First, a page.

A Month of Pulitzer Prize Winning Cartoons - Day 14

I thought it would be an interesting look into our nation's political cartoon history if, this month, I took a look at a different editorial cartoon each day that won the Pulitzer Prize for Editorial Cartooning. Do note that we're talking basically 1922-1967 here, as since then, the Committee has almost always awarded cartoonists generally for their work, not for an exemplary single cartoon. So in many ways, this is a snapshot of American politics (for better or for worse) over a forty-five year period. Here is an archive of the cartoons featured thus far.

Today we look at Bill Mauldin's 1945 award-winning cartoon.


I've featured Bill Mauldin (1921-2003) in the Month of Political Cartooning Stars, and I've already shown you Mauldin's second Pulitzer Prize winning cartoon. Here, then, is the first cartoon by Mauldin to win the Pulitzer Prize for Editorial Cartooning.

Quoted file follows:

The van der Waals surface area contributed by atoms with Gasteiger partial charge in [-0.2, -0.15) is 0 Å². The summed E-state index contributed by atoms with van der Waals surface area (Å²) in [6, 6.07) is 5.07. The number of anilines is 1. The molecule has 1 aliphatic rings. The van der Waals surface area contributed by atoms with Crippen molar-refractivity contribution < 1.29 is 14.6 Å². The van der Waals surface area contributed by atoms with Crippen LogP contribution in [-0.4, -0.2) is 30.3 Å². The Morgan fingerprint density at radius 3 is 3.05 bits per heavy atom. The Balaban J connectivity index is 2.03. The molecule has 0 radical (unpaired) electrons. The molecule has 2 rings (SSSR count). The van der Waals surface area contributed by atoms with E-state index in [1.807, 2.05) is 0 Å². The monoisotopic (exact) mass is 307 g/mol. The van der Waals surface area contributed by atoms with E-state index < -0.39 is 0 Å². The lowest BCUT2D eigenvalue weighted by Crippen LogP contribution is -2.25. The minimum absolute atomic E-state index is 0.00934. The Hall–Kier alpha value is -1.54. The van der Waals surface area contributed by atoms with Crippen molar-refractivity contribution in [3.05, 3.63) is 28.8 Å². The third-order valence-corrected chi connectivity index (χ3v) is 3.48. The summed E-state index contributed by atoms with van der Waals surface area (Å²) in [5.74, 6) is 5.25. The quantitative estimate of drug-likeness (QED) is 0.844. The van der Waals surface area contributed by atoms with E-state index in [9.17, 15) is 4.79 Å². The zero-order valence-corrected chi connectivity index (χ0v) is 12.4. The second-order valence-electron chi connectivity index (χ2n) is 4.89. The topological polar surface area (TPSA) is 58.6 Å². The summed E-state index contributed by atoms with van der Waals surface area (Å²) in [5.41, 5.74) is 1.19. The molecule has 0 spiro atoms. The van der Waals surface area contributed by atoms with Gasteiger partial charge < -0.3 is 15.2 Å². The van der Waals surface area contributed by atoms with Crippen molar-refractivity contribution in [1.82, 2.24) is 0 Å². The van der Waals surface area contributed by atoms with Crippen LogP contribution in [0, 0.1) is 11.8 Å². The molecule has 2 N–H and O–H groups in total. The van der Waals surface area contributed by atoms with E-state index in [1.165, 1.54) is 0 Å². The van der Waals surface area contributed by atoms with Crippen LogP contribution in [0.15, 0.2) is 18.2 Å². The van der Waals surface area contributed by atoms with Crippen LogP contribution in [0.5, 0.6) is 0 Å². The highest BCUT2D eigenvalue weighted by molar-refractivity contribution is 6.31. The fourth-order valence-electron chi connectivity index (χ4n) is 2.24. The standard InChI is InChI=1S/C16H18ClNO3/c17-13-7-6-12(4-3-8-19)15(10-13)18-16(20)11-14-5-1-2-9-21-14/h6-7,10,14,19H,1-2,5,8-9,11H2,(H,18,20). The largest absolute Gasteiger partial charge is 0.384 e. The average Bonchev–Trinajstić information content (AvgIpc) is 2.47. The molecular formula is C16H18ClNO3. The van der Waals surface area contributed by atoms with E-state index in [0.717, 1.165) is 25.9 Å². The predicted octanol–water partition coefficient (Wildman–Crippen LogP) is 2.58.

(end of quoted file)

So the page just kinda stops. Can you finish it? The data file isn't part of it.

Mauldin gained notoriety while part of the 45th Invantry Division, and he volunteered to draw comics for the unit’s newspaper, soon creating his most famous characters (well, more or less, the only characters he would create - as his other work was topical stuff), Willie and Joe, the “everymen” infantry soldiers who Mauldin would usually use to demonstrate the daily difficulties of war.

Mauldin's frank look at the realities of war from the front gained him a Pulitzer Prize in 1945, making him, at 23 years of age, the youngest person ever to win the Pulitzer Prize for Cartooning (at the time, at least).

His winning cartoon was the following one from 1944, which is a (as usual) frank look at the realities of war contrasted with the way that the media presented the war...

"Fresh, spirited American troops, flushed with victory, are bringing in thousands of hungry, ragged, battle-weary prisoners"

What a brilliant work.

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